News from the Tennessee Valley Opinion


Christmas is a celebration of Jesus Christ's birth

The tradition of Christmas began as a Christian holy day and is largely celebrated and recognized as a Christian holiday. Christmas is not intended to unify all faiths, but to unify people in the Christian faith by calling attention to the birth of Christ Jesus, God in the flesh, hence the name. Otherwise, it would be called Santamas, or Buddamas or Mohammedmas.

Celebrate Kwanzaa if you want, but don't try to make Caucasians relate to it. Celebrate Ramadan, but don't water it down to make Christians and Jews feel comfortable. It's not their holy time. Celebrate Hanukkah if you want, but don't try to include Christians or Muslims. The traditions of Hanukkah have to do strictly with the history and faith of the Jews.

I realize that many traditions surrounding Christmas have little to do with the birth of Jesus, but if you want to have a Christmas tree, don't call it a Kwanzaa tree or a Ramadan tree, or even a holiday tree. It is a Christmas tree. If you have a problem with that, do what George's dad did on "Seinfeld": make up your own holiday!

Cameron Reeder


City employees make Decatur safer, better

I would like to thank Billy Jackson for refusing the pay raise for council members set by a former council. While the comments printed from other council members only tried to justify their acceptance, Jackson's actions and comments were commendable. To those who voted for a raise for city employees, I thank you. However, accepting a raise yourself is a slap in the face to those who work for the city and to their families. At least the former council and mayor declined a raise if the city employees were not given a raise.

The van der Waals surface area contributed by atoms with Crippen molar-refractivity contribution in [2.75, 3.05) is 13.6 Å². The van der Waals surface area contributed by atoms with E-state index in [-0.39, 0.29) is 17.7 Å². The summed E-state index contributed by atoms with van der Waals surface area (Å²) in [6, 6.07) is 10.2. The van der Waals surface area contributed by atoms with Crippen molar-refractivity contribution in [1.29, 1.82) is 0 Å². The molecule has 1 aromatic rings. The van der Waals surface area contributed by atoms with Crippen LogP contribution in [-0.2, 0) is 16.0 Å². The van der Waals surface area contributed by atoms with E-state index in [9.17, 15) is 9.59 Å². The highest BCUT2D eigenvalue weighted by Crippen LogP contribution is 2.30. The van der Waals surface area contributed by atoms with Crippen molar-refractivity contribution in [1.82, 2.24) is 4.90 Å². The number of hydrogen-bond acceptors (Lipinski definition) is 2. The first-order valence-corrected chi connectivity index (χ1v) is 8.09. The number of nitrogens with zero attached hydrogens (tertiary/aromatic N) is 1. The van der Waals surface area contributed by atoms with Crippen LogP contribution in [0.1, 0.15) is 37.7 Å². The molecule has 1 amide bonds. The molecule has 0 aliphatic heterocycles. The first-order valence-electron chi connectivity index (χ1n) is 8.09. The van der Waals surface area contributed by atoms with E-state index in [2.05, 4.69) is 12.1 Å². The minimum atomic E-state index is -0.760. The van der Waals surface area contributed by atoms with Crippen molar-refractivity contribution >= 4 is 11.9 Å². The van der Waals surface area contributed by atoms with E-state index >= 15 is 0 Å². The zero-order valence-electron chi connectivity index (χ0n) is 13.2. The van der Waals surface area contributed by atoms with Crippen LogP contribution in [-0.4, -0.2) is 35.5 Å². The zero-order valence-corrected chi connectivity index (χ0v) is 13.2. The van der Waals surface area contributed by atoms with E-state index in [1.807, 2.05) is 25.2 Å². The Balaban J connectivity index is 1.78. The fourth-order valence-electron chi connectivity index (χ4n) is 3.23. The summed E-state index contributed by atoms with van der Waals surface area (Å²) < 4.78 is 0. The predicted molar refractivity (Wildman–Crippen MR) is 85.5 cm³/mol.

Most of the population doesn't know about or hasn't even thought of the extra work city employees do. These people endure conditions that most of us would not, such as being called out in the driving rain to cut trees that have fallen over roads or clean up after a wreck in the middle of the night. They get hot and exhausted in the summer and cold and tired in the winter.

They may work throughout the night during storms like Katrina, or if Decatur expects snow, to make sure the roads are passable or barricaded the next day, knowing they are still expected to cover their shift the next day. Some are required to carry a beeper 24 hours a day. Policemen go to court on their days off, and most of them do extra work as security at ball games, teen hang outs, and the mall. Garbage workers are out there in all types of weather. These are some of the most important workers employed by the city, and I would like to personally say thank you to each of the city employees for making Decatur a safer, cleaner, prettier and better place to live.

Laquinn Richey


Delphi employees need benefits they've earned

In response to the editorial on Delphi: Miller made proposals on wages cuts and pensions that would cause hourly employees with 20 years or more to have to start over.

It would put people like me (63 years old) in a position where I would have to work until age 88 to have enough money to retire if I received a livable wage. This would put most of the older employees in a position of not being able to meet their obligations. This would put hourly workers out of business. A strike would surely hurt the company and employees.

Miller seems to care nothing for the employees' plight, so why should we care if we hurt Delphi or Miller? We as a group need to live with the benefits we worked for and were promised by the corporation.